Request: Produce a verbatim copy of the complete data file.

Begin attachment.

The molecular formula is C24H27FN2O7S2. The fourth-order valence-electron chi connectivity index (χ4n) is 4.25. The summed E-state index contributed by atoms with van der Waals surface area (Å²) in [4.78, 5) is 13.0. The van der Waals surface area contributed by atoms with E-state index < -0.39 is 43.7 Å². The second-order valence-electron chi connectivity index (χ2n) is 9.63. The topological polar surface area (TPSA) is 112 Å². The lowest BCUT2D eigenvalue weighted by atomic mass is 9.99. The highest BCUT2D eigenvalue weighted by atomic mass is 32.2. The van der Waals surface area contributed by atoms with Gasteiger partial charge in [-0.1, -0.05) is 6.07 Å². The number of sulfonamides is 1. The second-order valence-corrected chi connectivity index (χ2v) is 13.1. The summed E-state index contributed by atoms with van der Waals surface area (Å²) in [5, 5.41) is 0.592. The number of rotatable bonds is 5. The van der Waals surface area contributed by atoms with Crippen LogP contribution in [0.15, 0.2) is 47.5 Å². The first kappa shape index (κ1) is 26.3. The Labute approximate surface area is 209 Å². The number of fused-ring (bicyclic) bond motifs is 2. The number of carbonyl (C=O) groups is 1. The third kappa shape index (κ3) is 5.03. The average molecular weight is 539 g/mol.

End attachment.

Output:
The molecular formula is C24H27FN2O7S2. The fourth-order valence-electron chi connectivity index (χ4n) is 4.25. The summed E-state index contributed by atoms with van der Waals surface area (Å²) in [4.78, 5) is 13.0. The van der Waals surface area contributed by atoms with E-state index < -0.39 is 43.7 Å². The second-order valence-electron chi connectivity index (χ2n) is 9.63. The topological polar surface area (TPSA) is 112 Å². The lowest BCUT2D eigenvalue weighted by atomic mass is 9.99. The highest BCUT2D eigenvalue weighted by atomic mass is 32.2. The van der Waals surface area contributed by atoms with Gasteiger partial charge in [-0.1, -0.05) is 6.07 Å². The number of sulfonamides is 1. The second-order valence-corrected chi connectivity index (χ2v) is 13.1. The summed E-state index contributed by atoms with van der Waals surface area (Å²) in [5, 5.41) is 0.592. The number of rotatable bonds is 5. The van der Waals surface area contributed by atoms with Crippen LogP contribution in [0.15, 0.2) is 47.5 Å². The first kappa shape index (κ1) is 26.3. The Labute approximate surface area is 209 Å². The number of fused-ring (bicyclic) bond motifs is 2. The number of carbonyl (C=O) groups is 1. The third kappa shape index (κ3) is 5.03. The average molecular weight is 539 g/mol.